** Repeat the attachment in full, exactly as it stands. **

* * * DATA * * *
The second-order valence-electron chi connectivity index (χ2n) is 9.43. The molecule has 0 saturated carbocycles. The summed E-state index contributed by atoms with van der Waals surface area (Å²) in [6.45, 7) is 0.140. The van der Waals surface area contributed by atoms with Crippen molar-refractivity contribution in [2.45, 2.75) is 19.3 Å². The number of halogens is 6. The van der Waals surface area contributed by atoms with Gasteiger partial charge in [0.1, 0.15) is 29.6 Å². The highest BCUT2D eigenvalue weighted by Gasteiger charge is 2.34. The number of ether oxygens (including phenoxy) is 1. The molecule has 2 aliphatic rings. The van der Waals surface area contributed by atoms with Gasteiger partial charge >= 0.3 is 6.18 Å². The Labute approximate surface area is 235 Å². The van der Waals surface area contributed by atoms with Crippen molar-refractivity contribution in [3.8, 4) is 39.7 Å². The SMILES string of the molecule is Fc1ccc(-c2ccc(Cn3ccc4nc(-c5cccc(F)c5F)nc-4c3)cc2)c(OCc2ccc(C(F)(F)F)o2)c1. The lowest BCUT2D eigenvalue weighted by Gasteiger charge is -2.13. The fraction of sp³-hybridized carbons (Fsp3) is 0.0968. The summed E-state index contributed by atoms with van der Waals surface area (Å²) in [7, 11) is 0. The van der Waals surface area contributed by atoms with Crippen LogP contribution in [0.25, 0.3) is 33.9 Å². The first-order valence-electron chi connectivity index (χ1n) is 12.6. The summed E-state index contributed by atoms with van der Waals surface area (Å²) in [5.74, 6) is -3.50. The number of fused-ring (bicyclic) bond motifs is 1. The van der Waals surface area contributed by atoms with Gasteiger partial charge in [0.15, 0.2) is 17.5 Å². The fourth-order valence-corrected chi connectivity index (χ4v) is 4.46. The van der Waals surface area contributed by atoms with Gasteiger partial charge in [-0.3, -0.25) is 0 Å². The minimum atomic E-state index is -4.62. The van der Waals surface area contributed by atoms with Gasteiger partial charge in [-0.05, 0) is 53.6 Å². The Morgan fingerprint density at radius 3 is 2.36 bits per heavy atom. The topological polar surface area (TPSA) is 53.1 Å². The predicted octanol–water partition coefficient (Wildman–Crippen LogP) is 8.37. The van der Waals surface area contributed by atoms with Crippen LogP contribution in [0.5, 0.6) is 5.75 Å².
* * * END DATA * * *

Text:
The second-order valence-electron chi connectivity index (χ2n) is 9.43. The molecule has 0 saturated carbocycles. The summed E-state index contributed by atoms with van der Waals surface area (Å²) in [6.45, 7) is 0.140. The van der Waals surface area contributed by atoms with Crippen molar-refractivity contribution in [2.45, 2.75) is 19.3 Å². The number of halogens is 6. The van der Waals surface area contributed by atoms with Gasteiger partial charge in [0.1, 0.15) is 29.6 Å². The highest BCUT2D eigenvalue weighted by Gasteiger charge is 2.34. The number of ether oxygens (including phenoxy) is 1. The molecule has 2 aliphatic rings. The van der Waals surface area contributed by atoms with Gasteiger partial charge >= 0.3 is 6.18 Å². The Labute approximate surface area is 235 Å². The van der Waals surface area contributed by atoms with Crippen molar-refractivity contribution in [3.8, 4) is 39.7 Å². The SMILES string of the molecule is Fc1ccc(-c2ccc(Cn3ccc4nc(-c5cccc(F)c5F)nc-4c3)cc2)c(OCc2ccc(C(F)(F)F)o2)c1. The lowest BCUT2D eigenvalue weighted by Gasteiger charge is -2.13. The fraction of sp³-hybridized carbons (Fsp3) is 0.0968. The summed E-state index contributed by atoms with van der Waals surface area (Å²) in [7, 11) is 0. The van der Waals surface area contributed by atoms with Crippen LogP contribution in [0.25, 0.3) is 33.9 Å². The first-order valence-electron chi connectivity index (χ1n) is 12.6. The summed E-state index contributed by atoms with van der Waals surface area (Å²) in [5.74, 6) is -3.50. The number of fused-ring (bicyclic) bond motifs is 1. The van der Waals surface area contributed by atoms with Gasteiger partial charge in [0.15, 0.2) is 17.5 Å². The fourth-order valence-corrected chi connectivity index (χ4v) is 4.46. The van der Waals surface area contributed by atoms with Gasteiger partial charge in [-0.3, -0.25) is 0 Å². The minimum atomic E-state index is -4.62. The van der Waals surface area contributed by atoms with Gasteiger partial charge in [-0.05, 0) is 53.6 Å². The Morgan fingerprint density at radius 3 is 2.36 bits per heavy atom. The topological polar surface area (TPSA) is 53.1 Å². The predicted octanol–water partition coefficient (Wildman–Crippen LogP) is 8.37. The van der Waals surface area contributed by atoms with Crippen LogP contribution in [0.5, 0.6) is 5.75 Å².